Holiday shopping and crowds are part of the season. Unfortunately, some of the busiest times of the year in South Florida can also be field days for criminals.
Tony Hall, a former police officer, marine and current master martial arts instructor at East West Karate in Boca Raton, offers five safety tips that are sure to help The Fit Life readers stay in the holiday spirit.
Tip 1: Maintain attentiveness
“Whenever out and about, try and maintain a level of attentiveness,” Hall says.
He explains there are five general stages of awareness. Think of these color associations to better understand them, and aim to stay away from the white and black stages.
Yellow is being cautious and aware of your surroundings, but not overly paranoid.
Orange is when you actually see a conflict arising and take steps to avoid it. These steps might be as simple as changing your route home or just quickening your pace while walking.
Red is where you become confrontational and take defensive measures. This could mean engaging in a fight or simply saying, "stay away!”
White and black are the danger zones. White means being oblivious to your surroundings due to distractions, or even due to impairment. Examples include texting and walking, child distractions or intoxication. The white stage is one of the simplest to avoid.
Black is the panic stage, when your body shuts down and does not react to anything. You freeze up, you scream but no sound comes out. You pass out.
“The No. 1 way to avoid being in the black stage is to train your mind and body,” Hall says. “You can train your body training your muscles to react instead of freeze up. You can train your mind by visualizing scenarios and how you would react to them. Make sure you always win in your scenarios.”
Tip 2: Elevator Safety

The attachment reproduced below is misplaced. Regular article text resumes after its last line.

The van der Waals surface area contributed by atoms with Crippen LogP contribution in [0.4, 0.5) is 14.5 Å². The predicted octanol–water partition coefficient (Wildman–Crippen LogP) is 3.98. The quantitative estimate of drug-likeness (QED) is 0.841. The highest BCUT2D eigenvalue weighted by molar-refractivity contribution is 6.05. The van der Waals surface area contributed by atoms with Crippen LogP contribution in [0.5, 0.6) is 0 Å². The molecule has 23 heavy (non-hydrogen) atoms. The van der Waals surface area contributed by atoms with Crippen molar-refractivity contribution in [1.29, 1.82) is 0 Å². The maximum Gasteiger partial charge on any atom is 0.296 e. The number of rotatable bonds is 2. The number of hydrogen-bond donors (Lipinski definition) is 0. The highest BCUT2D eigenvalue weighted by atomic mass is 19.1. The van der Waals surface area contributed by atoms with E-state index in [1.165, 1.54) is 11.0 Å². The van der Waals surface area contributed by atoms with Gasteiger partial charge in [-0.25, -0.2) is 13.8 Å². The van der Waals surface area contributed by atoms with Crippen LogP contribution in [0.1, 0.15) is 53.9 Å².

When in an elevator, stand near the buttons. If you’re attacked inside the elevator, do not hit the stop button. Instead, push all the buttons. This way, the elevator will stop on all the floors and someone will hear you scream. The last thing you want is to stop the elevator mid-floor while you are being attacked.
Tip 3: The way you speak can help you stay strong
If you are attacked, use short, choppy sentences that get the point across. Instead of just screaming, yell: "No!" "Stay away!" "Leave me alone!” or "Help!" Sounds like common sense, but if you continuously yell these words during a struggle, oxygen will get to your muscles and brain and prevent you from getting tired and passing out.
And if someone hears you, they’ll be able to tell the difference between cries of danger and just screaming.
Tip 4: Make your strikes effective
When and if you have to strike your attacker, use basic skills: palm strikes, knee kicks to groin or torso, elbows, etc. When the fight-or-flight response kicks in, it’s much more difficult to use fine motor skills, such as eye gouges. Once your attacker is down, get away and run for help.
Continuing to attack him when he is down and unable to defend himself could land you in hot water with the police and courts.
Tip 5: Cardio fit equals safety fit
It is recommended that you do at least 30 minutes of cardio three times a week and be able to run at least a mile without stopping. This allows you to potentially outrun an attacker after an encounter.
Tony Hall is Southeast executive manager at East West Karate (19635 N. State Road 7, Suite 37, Boca Raton). For more information about the martial arts school, go to http://www.eastwestkarateboca.com/ or call 561/482-8220.
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Lisette Hilton, president of Words Come Alive, has had the luxury of reporting on health, fitness and other hot topics for more than 23 years. The longtime Boca Raton resident, University of Florida graduate and fitness buff writes for local, regional and national publications and websites. Find out more on www.wordscomealive.com.